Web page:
Here is another one of Meg’s revealing early posts, this one from 2011:
Regular readers have probably guessed that I could be categorized as Type A. I make lists and set goals that are often unreasonable, unless I learn how to get by on less sleep. Do all my goals sometimes send me into the stratospheres of anxiety? Well, yes. But I’ve never really had the intention to change. Balance always seemed like something I’d work on after I deemed myself sufficiently successful.
A recent article in The New York Times, Go Easy on Yourself, A New Wave of Research Urges, suggests that browbeating ourselves towards perfection isn’t the best way to achieve results. Research, the article says, indicates that people who have self-compassion are less likely to be anxious and depressed and more likely to be optimistic. The alternative to self-compassion, self-criticism, can leave us unmotivated to change.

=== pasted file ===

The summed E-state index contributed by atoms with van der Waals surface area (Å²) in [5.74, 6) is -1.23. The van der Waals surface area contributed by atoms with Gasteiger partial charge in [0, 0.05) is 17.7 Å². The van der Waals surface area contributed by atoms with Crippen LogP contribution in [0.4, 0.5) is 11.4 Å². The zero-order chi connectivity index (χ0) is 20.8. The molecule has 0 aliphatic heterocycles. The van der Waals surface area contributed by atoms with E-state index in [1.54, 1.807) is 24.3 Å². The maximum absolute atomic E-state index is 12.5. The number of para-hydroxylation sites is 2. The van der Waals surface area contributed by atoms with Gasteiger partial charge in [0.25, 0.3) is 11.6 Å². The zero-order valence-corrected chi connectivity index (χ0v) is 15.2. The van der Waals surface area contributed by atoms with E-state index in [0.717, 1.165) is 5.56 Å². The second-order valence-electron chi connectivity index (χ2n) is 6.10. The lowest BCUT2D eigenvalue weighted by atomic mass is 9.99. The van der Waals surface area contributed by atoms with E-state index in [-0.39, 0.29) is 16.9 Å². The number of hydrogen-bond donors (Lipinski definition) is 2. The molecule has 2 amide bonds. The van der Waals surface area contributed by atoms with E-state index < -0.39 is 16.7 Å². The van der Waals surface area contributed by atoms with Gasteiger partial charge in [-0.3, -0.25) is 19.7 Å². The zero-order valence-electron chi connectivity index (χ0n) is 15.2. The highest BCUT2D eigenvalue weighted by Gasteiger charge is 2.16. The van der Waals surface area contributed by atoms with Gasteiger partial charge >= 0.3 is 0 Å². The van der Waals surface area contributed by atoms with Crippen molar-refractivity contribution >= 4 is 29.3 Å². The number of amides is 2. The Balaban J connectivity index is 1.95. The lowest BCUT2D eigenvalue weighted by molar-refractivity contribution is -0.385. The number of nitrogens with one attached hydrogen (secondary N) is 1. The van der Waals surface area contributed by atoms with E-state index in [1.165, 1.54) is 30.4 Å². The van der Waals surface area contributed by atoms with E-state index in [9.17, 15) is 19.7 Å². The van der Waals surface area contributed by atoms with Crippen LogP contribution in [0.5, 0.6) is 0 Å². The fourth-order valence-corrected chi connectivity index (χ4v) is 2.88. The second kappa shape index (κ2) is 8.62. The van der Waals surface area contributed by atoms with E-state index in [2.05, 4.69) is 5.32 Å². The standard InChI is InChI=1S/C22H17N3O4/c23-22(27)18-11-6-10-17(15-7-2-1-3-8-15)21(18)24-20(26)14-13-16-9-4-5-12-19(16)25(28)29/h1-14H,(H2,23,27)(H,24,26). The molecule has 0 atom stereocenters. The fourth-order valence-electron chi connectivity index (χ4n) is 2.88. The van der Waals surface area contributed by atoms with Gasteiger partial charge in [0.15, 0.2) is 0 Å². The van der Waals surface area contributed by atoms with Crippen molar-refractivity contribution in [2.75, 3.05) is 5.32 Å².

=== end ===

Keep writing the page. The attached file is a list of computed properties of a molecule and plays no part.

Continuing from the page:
Telling ourselves that we’ll never get ahead because we don’t have the right credentials or the right connections won’t put us any closer to our next opportunity. Telling ourselves that we’re capable of advancing will motivate us to take the next steps to initiating change.
Dr. Neff, a professor at the University of Texas at Austin, found that, “… the biggest reason people aren’t more self-compassionate is that they are afraid they’ll become self-indulgent… They believe that self-criticism is what keeps them in line.”
So all you Type A’s, let’s work on changing our perspective of the list. It won’t be the commitment to the list itself that leads to success one line at a time, but the commitment to check in with ourselves, assess the factors we can’t control, and believe in our capacity to affect the factors we can.